So, over the past few days I've been reading a collection of interviews with Edward Gorey— ASCENDING PECULIARITY: EDWARD GOREY ON EDWARD GOREY (2001)—in the course of which I came across a reference to Charles Williams in this somewhat unlikely place. The interview in question is a short one, one of the last in the book: a poll conducted by Amazon asking authors what recently published (1998) "book or books they most admired".
Speaking of Sylvia Waugh's Mennyms books, which I'd never heard of before, Gorey compares them to CW:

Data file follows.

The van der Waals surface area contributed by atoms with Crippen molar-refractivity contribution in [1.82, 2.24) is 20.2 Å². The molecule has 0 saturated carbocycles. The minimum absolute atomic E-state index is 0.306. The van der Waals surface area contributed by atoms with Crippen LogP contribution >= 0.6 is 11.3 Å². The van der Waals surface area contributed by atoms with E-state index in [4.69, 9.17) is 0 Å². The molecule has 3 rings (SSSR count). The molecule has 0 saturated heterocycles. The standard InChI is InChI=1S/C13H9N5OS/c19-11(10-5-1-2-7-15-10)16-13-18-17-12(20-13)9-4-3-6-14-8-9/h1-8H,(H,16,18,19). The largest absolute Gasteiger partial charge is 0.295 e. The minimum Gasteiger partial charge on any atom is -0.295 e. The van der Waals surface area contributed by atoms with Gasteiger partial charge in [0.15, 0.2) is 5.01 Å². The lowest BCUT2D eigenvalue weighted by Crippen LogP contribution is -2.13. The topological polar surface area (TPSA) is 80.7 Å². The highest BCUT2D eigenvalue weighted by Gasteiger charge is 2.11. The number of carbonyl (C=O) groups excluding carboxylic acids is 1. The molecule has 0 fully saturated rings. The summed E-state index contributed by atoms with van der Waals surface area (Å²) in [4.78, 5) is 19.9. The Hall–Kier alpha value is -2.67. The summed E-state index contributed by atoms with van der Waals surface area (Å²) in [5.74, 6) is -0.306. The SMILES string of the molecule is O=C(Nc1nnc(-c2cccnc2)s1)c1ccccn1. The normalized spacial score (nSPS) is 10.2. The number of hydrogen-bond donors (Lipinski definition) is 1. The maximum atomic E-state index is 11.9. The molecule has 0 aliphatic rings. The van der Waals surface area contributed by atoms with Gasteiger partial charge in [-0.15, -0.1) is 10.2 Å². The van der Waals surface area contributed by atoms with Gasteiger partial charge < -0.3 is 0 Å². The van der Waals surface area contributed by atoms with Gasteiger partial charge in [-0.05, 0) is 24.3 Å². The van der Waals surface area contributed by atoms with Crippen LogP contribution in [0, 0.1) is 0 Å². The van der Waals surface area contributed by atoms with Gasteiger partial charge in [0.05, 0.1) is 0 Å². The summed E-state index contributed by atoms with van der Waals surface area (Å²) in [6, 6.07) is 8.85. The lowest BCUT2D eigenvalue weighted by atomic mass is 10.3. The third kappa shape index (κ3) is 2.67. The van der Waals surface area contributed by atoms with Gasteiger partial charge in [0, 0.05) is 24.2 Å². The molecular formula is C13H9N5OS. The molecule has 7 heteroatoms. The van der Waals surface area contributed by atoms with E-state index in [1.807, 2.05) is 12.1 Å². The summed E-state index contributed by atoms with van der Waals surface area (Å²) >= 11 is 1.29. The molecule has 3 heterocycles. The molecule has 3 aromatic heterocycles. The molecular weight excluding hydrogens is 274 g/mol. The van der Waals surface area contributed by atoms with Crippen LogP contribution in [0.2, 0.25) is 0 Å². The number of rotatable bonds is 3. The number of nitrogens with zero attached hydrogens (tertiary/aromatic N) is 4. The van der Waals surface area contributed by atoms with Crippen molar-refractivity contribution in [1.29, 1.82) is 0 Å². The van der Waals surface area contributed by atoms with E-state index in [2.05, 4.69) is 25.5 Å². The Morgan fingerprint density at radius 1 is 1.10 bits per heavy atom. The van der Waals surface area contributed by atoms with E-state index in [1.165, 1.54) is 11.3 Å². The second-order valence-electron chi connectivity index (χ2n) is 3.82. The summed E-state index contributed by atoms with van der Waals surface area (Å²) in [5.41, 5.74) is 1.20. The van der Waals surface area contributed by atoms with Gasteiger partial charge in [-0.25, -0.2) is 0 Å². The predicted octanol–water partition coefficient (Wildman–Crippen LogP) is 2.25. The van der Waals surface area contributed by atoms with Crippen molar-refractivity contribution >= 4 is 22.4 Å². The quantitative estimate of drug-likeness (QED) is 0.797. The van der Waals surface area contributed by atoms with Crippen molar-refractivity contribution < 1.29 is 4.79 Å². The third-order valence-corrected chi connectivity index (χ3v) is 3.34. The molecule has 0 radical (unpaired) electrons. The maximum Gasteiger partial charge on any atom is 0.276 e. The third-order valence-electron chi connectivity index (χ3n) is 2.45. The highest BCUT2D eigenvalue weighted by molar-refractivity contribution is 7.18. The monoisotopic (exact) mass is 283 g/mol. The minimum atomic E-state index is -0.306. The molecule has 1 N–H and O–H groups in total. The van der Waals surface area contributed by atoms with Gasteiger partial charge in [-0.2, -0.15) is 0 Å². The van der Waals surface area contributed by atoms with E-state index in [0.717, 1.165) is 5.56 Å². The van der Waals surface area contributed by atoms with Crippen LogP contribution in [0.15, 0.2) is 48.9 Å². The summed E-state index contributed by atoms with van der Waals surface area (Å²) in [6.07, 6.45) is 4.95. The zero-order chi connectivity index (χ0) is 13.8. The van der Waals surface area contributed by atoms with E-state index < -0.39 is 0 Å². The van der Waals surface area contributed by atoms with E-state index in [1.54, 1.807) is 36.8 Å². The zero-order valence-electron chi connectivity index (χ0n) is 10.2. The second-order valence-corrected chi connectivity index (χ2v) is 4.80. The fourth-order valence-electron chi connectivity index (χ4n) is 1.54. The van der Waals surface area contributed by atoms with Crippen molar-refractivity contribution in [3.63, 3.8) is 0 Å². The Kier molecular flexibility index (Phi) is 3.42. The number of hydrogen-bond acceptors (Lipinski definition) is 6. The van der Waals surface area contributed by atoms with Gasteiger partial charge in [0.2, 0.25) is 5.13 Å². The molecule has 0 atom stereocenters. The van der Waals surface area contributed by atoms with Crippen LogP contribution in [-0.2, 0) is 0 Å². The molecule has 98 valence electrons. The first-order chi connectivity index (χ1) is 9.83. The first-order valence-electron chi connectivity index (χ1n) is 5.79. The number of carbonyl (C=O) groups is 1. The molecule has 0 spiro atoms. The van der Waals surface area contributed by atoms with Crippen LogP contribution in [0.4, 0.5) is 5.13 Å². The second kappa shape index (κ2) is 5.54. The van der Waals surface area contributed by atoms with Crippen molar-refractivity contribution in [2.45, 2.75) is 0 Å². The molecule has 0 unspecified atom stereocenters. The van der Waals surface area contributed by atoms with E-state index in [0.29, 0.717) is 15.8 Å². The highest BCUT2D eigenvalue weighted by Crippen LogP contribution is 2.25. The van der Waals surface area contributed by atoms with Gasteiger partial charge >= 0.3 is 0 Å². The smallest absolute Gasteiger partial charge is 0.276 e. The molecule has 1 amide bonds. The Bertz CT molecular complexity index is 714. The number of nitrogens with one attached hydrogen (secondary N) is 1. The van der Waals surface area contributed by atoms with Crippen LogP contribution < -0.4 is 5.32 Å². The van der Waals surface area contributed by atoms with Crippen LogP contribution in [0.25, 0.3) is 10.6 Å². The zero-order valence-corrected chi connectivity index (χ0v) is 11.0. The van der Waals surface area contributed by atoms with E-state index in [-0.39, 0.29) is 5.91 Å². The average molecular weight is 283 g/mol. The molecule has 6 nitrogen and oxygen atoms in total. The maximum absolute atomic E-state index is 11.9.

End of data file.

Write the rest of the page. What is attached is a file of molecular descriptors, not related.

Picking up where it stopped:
"In their strangeness they bring to mind
the fiction of such authors as say, Charles
Williams and E W. H. Meyerstein;*
otherwise they are unlike anything
but themselves" (p. 229).
Gorey and Williams seem an odd pairing, but then Gorey was a great fan of mystery novels, esp. English, with Agatha Christie his particular favorite. It seems likely Gorey read him for his mysteries, not his poetry or nonfiction prose.
I shd also note that "unlike anything but themselves" is a pretty good summary of Gorey himself.
*Meyerstein was what we wd today call an independent scholar, living in Oxford but not affiliated with the university, much admired by young Inkling John Wain.